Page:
The prevalence of Trichophyton mentagrophytes and Cheyletiella spp. in guinea pigs in Dutch petshops
Avermaete, K.H.A. van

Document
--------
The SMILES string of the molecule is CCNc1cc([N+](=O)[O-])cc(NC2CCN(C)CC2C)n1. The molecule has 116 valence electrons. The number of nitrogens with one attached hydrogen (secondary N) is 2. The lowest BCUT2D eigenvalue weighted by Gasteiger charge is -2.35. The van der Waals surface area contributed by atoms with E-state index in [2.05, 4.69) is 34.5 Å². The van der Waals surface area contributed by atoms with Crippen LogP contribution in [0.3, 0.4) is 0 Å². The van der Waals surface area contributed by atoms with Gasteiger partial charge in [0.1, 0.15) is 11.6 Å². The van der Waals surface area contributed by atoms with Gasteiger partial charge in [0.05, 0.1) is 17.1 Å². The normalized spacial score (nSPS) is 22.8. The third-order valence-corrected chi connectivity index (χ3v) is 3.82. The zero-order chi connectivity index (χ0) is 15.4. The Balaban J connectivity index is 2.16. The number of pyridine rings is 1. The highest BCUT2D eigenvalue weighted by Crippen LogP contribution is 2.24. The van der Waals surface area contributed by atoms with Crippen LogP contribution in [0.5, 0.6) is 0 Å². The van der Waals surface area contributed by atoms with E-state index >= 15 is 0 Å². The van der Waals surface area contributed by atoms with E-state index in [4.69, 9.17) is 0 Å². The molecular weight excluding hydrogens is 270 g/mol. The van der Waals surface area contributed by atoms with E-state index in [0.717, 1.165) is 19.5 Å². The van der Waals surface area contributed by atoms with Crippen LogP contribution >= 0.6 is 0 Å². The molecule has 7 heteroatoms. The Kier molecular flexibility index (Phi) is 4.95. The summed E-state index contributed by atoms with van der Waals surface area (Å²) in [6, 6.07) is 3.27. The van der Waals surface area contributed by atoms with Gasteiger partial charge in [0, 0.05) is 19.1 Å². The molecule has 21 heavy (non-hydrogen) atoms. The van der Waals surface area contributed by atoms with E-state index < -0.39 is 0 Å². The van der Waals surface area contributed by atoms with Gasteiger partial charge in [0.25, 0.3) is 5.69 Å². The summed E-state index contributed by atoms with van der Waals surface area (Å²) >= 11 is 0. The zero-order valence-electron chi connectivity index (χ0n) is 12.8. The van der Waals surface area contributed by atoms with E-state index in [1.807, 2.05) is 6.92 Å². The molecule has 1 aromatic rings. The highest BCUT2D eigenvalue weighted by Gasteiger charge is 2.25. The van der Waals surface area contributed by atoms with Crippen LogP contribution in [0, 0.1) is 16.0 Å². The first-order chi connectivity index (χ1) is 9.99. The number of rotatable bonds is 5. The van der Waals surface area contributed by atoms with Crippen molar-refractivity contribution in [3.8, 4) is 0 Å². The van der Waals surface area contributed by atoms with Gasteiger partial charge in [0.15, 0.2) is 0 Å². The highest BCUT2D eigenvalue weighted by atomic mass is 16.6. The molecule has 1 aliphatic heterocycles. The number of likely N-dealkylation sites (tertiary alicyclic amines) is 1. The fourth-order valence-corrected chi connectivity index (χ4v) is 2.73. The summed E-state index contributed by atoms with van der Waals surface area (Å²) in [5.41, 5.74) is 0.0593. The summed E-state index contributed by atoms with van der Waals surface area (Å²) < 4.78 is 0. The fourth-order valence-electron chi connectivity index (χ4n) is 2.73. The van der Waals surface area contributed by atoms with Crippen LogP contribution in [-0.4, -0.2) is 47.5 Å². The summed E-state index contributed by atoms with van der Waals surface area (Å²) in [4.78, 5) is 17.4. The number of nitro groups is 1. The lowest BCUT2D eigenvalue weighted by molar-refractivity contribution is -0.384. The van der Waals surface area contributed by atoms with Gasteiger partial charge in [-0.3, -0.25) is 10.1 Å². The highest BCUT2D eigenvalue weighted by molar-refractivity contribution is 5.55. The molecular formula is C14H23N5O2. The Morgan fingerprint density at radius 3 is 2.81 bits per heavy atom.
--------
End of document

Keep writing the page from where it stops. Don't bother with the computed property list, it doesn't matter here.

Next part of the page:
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Dermatophytes form a group of closely related fungi that can cause disease in animals and man by invading hairs, skin and nails. They use keratin for their growth. Dermatophytosis is an important zoonotic disease. The source of human infections usually originates from a lower animal source and in some research projects Trichophyton mentagrophytes was the most frequently isolated dermatophyte with the guinea pig as a main source. Most guinea pigs infected with T. mentagrophytes are asymptomatic carriers and do not show clinical signs. Skin lesions, which usually start on the head and then progress over the back, flanks and limbs, however, do occur. These skin lesions are pruritic in guinea pigs, just as they are in man, in which pruritus and the specific ‘ringworm’ lesion are the main symptoms. Little is known about the number of infected guinea pigs (carriers and clinical cases) in the Netherlands. Outside the Netherlands prevalence’s of 1.4% to 34.9% were found. The aim of this study was to determine the prevalence of T. mentagrophytes in guinea pigs in Dutch pet shops. 179 guinea pigs in 88 pet shops without skin lesions were examined. In 17.3% of the guinea pigs and in 27.3% of the total number of pet shops T. mentagrophytes was isolated. The A. benhamiae-complex was isolated in 29 of 31 positive guinea pigs and the A. vanbreuseghemii-complex of the T. mentagrophytes-complex was isolated in 2 of the 31 positive guinea pigs. T. mentagrophytes was predominantly found in the Northern and Western parts of the Netherlands. Furthermore, neither a significant sex, breed or age predisposition, nor a significant correlation of infection with T. mentagrophytes and hairtype, cage-occupation, turnover-rate, origin, exchange of bowls and coupling/combining of animals were found. Cheyletiella is an on the surface of the skin living mite, which is a common parasite in dogs, cats and rabbits. Since it does not have extreme host specificity, it can also infect guinea pigs and humans. Cheyletiella is an obligate parasite which completes its life cycle in approximately 35 days on the skin surface. The mite is transmitted by direct contact. In rabbits the severity of clinical signs ranges from asymptomatic to moderate. Since little is known about the prevalence of the zoonotic ectoparasite Cheyletiella parasitovorax in Dutch pet shops and this ectoparasite can enhance susceptibility for Trichophyton mentagrophytes infections, the guinea pigs examined for Trichophyton mentagrophytes were also examined for the presence of Cheyletiella, but no ectoparasites were found. This study shows that in a quarter of the Dutch pet shops guinea pigs are being sold which are a zoonotic risk of dermatophytosis in humans and that in Dutch petshops Cheyletiella is a very uncommon parasite in guinea pigs.